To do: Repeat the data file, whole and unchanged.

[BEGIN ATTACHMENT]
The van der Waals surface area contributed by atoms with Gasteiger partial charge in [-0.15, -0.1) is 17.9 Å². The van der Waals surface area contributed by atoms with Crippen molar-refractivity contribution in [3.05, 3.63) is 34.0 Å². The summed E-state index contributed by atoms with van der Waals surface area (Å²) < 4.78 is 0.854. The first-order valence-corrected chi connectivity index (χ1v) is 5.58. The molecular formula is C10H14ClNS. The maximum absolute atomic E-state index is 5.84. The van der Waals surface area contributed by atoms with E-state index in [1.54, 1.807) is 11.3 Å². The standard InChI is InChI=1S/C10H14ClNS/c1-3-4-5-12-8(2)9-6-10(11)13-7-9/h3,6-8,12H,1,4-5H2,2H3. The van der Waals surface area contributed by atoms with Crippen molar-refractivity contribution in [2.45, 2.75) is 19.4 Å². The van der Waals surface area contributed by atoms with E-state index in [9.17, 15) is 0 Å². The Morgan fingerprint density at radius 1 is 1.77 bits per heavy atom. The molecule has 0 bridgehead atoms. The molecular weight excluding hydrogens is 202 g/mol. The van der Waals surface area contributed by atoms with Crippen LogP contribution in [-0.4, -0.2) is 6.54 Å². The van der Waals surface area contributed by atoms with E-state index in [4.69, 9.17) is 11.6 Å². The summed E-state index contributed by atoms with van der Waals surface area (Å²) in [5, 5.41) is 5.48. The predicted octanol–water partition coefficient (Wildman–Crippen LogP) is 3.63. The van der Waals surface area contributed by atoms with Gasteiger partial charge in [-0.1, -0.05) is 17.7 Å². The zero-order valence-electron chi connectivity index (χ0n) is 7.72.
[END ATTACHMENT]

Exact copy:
The van der Waals surface area contributed by atoms with Gasteiger partial charge in [-0.15, -0.1) is 17.9 Å². The van der Waals surface area contributed by atoms with Crippen molar-refractivity contribution in [3.05, 3.63) is 34.0 Å². The summed E-state index contributed by atoms with van der Waals surface area (Å²) < 4.78 is 0.854. The first-order valence-corrected chi connectivity index (χ1v) is 5.58. The molecular formula is C10H14ClNS. The maximum absolute atomic E-state index is 5.84. The van der Waals surface area contributed by atoms with E-state index in [1.54, 1.807) is 11.3 Å². The standard InChI is InChI=1S/C10H14ClNS/c1-3-4-5-12-8(2)9-6-10(11)13-7-9/h3,6-8,12H,1,4-5H2,2H3. The van der Waals surface area contributed by atoms with Crippen molar-refractivity contribution in [2.45, 2.75) is 19.4 Å². The van der Waals surface area contributed by atoms with E-state index in [9.17, 15) is 0 Å². The Morgan fingerprint density at radius 1 is 1.77 bits per heavy atom. The molecule has 0 bridgehead atoms. The molecular weight excluding hydrogens is 202 g/mol. The van der Waals surface area contributed by atoms with Crippen LogP contribution in [-0.4, -0.2) is 6.54 Å². The van der Waals surface area contributed by atoms with E-state index in [4.69, 9.17) is 11.6 Å². The summed E-state index contributed by atoms with van der Waals surface area (Å²) in [5, 5.41) is 5.48. The predicted octanol–water partition coefficient (Wildman–Crippen LogP) is 3.63. The van der Waals surface area contributed by atoms with Gasteiger partial charge in [-0.1, -0.05) is 17.7 Å². The zero-order valence-electron chi connectivity index (χ0n) is 7.72.